The causes of injuries are numerous and usually unexpected; nevertheless, many mishaps can be prevented by common sense and good management. Luckily the great majority is trivial and many wounds heal rapidly in birds, whether or not they are treated. The majority is the result of flying into the boundaries of the cage and entangling a wing, foot or the head in wire netting or fittings. Night marauders, while not necessarily attacking the bird, usually cause panic and result in the bird knocking itself about. With pets which are given the freedom of a house or room, other hazards abound, such as open gas or electric fires, bowls or saucepans of hot water, light fittings, picture cords, etc. A fire, may only singe feathers and burn off a few toes, but hot water and particularly fat have a penetrating heat which scalds the body as well.
If death from shock does not occur in minutes or hours, infection of the damaged skin or pneumonia following the shock will probably kill in a few days. Accidents will always happen, but forethought can prevent many. Marauding animals are always a problem, both inside the house and particularly in outside aviaries. Sometimes rats, stoats and weasels, or even snakes may enter an aviary through a small hole in the netting, which has developed unnoticed.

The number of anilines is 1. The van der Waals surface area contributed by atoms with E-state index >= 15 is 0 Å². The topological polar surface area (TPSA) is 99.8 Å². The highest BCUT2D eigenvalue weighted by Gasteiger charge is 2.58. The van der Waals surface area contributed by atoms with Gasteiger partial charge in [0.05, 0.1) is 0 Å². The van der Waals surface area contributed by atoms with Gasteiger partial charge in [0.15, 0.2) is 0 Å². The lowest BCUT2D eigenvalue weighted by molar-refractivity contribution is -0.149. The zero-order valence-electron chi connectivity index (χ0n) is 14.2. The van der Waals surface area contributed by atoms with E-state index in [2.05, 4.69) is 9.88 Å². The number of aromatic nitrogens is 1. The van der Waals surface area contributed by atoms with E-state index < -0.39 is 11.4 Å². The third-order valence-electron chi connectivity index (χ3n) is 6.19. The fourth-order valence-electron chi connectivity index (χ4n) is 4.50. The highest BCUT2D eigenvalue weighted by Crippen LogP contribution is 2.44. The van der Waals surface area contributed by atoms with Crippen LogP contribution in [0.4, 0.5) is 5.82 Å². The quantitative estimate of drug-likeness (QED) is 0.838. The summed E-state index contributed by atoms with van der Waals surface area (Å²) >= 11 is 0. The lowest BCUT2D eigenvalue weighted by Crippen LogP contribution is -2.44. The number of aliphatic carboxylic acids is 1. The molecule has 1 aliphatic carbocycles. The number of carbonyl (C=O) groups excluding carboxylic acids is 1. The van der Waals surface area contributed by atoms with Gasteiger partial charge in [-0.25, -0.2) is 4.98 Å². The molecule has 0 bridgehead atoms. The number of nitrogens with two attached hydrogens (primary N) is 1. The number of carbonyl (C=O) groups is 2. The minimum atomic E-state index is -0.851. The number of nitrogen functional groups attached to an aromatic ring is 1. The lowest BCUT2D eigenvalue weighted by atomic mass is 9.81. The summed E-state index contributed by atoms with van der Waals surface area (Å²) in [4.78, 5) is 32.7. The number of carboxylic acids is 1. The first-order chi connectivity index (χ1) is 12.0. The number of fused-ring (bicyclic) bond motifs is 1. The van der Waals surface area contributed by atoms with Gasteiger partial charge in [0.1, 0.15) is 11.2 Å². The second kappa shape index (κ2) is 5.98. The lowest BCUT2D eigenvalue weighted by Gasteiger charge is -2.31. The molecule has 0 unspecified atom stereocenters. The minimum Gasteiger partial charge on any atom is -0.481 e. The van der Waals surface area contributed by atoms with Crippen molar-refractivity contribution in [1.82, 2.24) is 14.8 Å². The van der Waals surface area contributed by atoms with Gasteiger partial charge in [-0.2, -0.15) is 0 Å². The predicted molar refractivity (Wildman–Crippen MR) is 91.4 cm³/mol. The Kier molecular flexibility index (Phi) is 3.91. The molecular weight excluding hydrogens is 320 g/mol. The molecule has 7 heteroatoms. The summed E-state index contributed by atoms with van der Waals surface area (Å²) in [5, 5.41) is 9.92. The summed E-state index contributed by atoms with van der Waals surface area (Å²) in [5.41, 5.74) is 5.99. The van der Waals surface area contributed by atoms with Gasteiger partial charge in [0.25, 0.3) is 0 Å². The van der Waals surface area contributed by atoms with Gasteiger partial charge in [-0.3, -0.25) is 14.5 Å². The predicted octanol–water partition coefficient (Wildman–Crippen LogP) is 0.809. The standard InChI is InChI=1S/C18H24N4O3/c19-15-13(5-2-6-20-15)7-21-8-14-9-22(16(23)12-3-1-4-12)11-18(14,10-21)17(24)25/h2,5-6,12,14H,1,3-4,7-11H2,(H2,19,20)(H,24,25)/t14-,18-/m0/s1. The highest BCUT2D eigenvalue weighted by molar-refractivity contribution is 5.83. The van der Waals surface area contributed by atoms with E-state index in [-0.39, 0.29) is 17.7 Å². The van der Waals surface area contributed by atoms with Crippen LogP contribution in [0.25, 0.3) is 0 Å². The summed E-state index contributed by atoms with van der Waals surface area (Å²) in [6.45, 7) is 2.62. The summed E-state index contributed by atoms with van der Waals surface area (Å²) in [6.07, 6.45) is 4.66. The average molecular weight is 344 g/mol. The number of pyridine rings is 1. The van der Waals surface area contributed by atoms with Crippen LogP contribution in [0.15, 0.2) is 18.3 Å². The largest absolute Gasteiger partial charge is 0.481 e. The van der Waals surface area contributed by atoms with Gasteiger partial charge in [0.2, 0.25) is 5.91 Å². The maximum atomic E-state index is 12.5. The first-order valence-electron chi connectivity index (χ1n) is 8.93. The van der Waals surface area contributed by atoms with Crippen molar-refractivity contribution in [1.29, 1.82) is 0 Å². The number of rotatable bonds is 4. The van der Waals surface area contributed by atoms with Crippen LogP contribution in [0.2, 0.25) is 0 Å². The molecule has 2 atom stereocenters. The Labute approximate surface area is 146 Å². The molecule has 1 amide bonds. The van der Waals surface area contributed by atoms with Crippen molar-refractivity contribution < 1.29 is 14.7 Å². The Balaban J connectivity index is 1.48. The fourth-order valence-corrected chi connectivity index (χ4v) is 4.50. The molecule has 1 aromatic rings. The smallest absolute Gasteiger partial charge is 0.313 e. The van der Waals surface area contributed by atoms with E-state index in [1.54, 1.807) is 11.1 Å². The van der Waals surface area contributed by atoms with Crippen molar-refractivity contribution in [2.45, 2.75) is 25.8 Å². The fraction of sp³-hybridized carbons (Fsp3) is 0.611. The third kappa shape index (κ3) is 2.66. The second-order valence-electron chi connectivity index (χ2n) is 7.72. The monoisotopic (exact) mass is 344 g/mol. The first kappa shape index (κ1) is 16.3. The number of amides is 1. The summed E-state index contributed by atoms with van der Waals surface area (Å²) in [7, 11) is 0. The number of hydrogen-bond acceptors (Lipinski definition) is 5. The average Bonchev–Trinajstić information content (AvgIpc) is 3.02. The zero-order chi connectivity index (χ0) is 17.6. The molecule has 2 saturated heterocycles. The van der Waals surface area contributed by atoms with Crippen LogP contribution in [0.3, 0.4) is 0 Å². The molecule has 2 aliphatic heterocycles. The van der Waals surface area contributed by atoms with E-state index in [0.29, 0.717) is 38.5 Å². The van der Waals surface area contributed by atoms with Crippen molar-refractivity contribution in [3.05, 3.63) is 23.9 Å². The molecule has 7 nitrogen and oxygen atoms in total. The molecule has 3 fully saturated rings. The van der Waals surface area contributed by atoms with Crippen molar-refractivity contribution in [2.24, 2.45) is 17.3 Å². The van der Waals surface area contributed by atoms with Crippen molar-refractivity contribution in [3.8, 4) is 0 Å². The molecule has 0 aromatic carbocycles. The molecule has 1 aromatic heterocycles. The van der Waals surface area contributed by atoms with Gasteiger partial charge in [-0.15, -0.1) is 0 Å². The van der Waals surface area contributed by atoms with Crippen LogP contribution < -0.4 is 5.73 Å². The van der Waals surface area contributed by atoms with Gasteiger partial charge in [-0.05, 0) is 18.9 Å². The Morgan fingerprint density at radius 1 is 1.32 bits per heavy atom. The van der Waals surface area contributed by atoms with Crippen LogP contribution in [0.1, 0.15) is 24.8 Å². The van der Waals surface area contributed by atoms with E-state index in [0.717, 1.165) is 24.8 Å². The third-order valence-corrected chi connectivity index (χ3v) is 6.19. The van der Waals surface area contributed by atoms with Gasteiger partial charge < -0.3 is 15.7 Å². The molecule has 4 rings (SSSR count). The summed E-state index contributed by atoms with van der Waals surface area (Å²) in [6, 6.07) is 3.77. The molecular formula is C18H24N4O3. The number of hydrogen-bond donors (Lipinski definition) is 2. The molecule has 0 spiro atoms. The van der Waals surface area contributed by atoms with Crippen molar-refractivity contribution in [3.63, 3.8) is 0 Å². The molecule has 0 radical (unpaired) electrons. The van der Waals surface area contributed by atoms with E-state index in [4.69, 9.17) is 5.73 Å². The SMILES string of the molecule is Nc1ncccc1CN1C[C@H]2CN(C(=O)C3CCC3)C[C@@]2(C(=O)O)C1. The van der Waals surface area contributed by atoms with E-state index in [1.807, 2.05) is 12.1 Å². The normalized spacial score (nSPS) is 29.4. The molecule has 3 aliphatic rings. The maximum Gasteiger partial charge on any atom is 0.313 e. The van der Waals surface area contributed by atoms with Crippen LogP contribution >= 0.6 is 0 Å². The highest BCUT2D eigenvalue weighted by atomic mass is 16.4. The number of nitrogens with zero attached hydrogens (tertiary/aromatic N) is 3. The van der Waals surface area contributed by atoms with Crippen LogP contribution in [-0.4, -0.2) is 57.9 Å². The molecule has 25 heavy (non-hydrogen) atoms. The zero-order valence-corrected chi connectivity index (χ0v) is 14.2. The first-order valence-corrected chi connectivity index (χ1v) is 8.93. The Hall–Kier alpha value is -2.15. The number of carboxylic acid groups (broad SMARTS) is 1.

Special injuries occur under certain circumstances. Leg bands or rings, for example; may cause injury to the legs if they are the wrong size for the birds. Minor injuries may be manifested by ruffled plumage, patchy loss of feathers, small points of bleeding or simply dejection. Wounds, especially due to fighting are common and vary in seriousness, sometimes resulting in the loss of eyes, limbs or even evisceration. It is surprising, however, how even free-living birds can survive quite severe injuries, including amputation of a leg or feet.